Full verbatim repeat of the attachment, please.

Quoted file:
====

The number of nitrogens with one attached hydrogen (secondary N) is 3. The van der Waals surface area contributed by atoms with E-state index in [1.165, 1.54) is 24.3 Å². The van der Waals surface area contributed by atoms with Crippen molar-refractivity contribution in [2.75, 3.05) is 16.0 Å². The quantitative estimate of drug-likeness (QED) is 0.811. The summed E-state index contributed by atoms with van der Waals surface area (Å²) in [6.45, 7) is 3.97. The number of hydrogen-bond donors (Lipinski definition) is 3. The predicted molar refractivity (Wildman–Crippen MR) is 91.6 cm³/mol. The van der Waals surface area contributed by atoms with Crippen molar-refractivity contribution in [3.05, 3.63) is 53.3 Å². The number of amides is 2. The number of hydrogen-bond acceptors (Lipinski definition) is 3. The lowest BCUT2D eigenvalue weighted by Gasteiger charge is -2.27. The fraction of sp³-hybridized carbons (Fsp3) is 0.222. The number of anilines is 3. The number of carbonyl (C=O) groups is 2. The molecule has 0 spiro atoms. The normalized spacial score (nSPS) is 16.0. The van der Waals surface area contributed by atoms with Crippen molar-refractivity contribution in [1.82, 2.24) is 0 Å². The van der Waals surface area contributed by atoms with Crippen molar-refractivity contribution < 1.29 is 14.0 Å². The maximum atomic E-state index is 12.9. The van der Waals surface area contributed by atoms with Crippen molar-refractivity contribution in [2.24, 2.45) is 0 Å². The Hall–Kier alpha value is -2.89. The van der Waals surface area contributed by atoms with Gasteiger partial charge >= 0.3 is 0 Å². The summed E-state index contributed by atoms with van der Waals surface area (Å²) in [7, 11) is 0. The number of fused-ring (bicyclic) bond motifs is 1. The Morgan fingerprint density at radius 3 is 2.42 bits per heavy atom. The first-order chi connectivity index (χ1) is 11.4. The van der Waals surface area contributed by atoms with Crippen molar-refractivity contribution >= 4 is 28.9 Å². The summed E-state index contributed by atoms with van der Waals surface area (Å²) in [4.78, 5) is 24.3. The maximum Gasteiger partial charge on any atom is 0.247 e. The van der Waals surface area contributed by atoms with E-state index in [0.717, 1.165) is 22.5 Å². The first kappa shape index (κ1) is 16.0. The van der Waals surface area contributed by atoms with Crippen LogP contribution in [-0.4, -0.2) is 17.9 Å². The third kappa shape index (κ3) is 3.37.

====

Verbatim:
The number of nitrogens with one attached hydrogen (secondary N) is 3. The van der Waals surface area contributed by atoms with E-state index in [1.165, 1.54) is 24.3 Å². The van der Waals surface area contributed by atoms with Crippen molar-refractivity contribution in [2.75, 3.05) is 16.0 Å². The quantitative estimate of drug-likeness (QED) is 0.811. The summed E-state index contributed by atoms with van der Waals surface area (Å²) in [6.45, 7) is 3.97. The number of hydrogen-bond donors (Lipinski definition) is 3. The predicted molar refractivity (Wildman–Crippen MR) is 91.6 cm³/mol. The van der Waals surface area contributed by atoms with Crippen molar-refractivity contribution in [3.05, 3.63) is 53.3 Å². The number of amides is 2. The number of hydrogen-bond acceptors (Lipinski definition) is 3. The lowest BCUT2D eigenvalue weighted by Gasteiger charge is -2.27. The fraction of sp³-hybridized carbons (Fsp3) is 0.222. The number of anilines is 3. The number of carbonyl (C=O) groups is 2. The molecule has 0 spiro atoms. The normalized spacial score (nSPS) is 16.0. The van der Waals surface area contributed by atoms with Crippen molar-refractivity contribution in [1.82, 2.24) is 0 Å². The van der Waals surface area contributed by atoms with Crippen molar-refractivity contribution < 1.29 is 14.0 Å². The maximum atomic E-state index is 12.9. The van der Waals surface area contributed by atoms with Crippen molar-refractivity contribution in [2.24, 2.45) is 0 Å². The Hall–Kier alpha value is -2.89. The van der Waals surface area contributed by atoms with Gasteiger partial charge >= 0.3 is 0 Å². The summed E-state index contributed by atoms with van der Waals surface area (Å²) in [7, 11) is 0. The number of fused-ring (bicyclic) bond motifs is 1. The Morgan fingerprint density at radius 3 is 2.42 bits per heavy atom. The first-order chi connectivity index (χ1) is 11.4. The van der Waals surface area contributed by atoms with Crippen molar-refractivity contribution >= 4 is 28.9 Å². The summed E-state index contributed by atoms with van der Waals surface area (Å²) in [4.78, 5) is 24.3. The maximum Gasteiger partial charge on any atom is 0.247 e. The van der Waals surface area contributed by atoms with E-state index in [0.717, 1.165) is 22.5 Å². The first kappa shape index (κ1) is 16.0. The van der Waals surface area contributed by atoms with Crippen LogP contribution in [-0.4, -0.2) is 17.9 Å². The third kappa shape index (κ3) is 3.37.